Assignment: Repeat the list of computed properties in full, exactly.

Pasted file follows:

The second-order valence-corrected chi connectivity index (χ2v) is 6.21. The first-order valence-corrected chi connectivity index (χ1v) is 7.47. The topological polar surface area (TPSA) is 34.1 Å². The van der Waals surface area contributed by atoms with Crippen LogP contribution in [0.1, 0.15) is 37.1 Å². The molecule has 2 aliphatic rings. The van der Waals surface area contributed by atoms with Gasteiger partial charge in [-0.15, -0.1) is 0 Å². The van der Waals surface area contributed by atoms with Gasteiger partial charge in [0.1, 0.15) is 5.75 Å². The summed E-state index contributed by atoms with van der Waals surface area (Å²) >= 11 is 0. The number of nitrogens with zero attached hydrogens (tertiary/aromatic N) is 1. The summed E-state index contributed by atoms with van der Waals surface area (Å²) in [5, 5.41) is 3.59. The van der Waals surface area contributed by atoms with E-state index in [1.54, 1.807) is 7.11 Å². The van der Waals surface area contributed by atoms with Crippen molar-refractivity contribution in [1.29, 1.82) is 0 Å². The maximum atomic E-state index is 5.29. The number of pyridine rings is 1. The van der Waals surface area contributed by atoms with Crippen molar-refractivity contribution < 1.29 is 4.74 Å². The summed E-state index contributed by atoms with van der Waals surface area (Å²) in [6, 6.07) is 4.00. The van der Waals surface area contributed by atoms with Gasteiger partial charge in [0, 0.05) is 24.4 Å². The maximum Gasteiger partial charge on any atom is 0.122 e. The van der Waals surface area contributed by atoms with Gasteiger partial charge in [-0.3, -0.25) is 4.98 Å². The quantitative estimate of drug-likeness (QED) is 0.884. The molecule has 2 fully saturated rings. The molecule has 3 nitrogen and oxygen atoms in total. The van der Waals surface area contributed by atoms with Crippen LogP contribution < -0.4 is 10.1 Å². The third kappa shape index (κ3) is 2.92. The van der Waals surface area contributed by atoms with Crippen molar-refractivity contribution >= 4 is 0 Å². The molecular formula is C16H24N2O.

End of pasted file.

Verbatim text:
The second-order valence-corrected chi connectivity index (χ2v) is 6.21. The first-order valence-corrected chi connectivity index (χ1v) is 7.47. The topological polar surface area (TPSA) is 34.1 Å². The van der Waals surface area contributed by atoms with Crippen LogP contribution in [0.1, 0.15) is 37.1 Å². The molecule has 2 aliphatic rings. The van der Waals surface area contributed by atoms with Gasteiger partial charge in [-0.15, -0.1) is 0 Å². The van der Waals surface area contributed by atoms with Gasteiger partial charge in [0.1, 0.15) is 5.75 Å². The summed E-state index contributed by atoms with van der Waals surface area (Å²) >= 11 is 0. The number of nitrogens with zero attached hydrogens (tertiary/aromatic N) is 1. The summed E-state index contributed by atoms with van der Waals surface area (Å²) in [5, 5.41) is 3.59. The van der Waals surface area contributed by atoms with E-state index in [1.54, 1.807) is 7.11 Å². The van der Waals surface area contributed by atoms with Crippen molar-refractivity contribution in [1.29, 1.82) is 0 Å². The maximum atomic E-state index is 5.29. The number of pyridine rings is 1. The van der Waals surface area contributed by atoms with Crippen molar-refractivity contribution < 1.29 is 4.74 Å². The summed E-state index contributed by atoms with van der Waals surface area (Å²) in [6, 6.07) is 4.00. The van der Waals surface area contributed by atoms with Gasteiger partial charge in [0, 0.05) is 24.4 Å². The maximum Gasteiger partial charge on any atom is 0.122 e. The van der Waals surface area contributed by atoms with Gasteiger partial charge in [-0.3, -0.25) is 4.98 Å². The quantitative estimate of drug-likeness (QED) is 0.884. The molecule has 2 fully saturated rings. The molecule has 3 nitrogen and oxygen atoms in total. The van der Waals surface area contributed by atoms with Crippen LogP contribution < -0.4 is 10.1 Å². The third kappa shape index (κ3) is 2.92. The van der Waals surface area contributed by atoms with Crippen molar-refractivity contribution >= 4 is 0 Å². The molecular formula is C16H24N2O.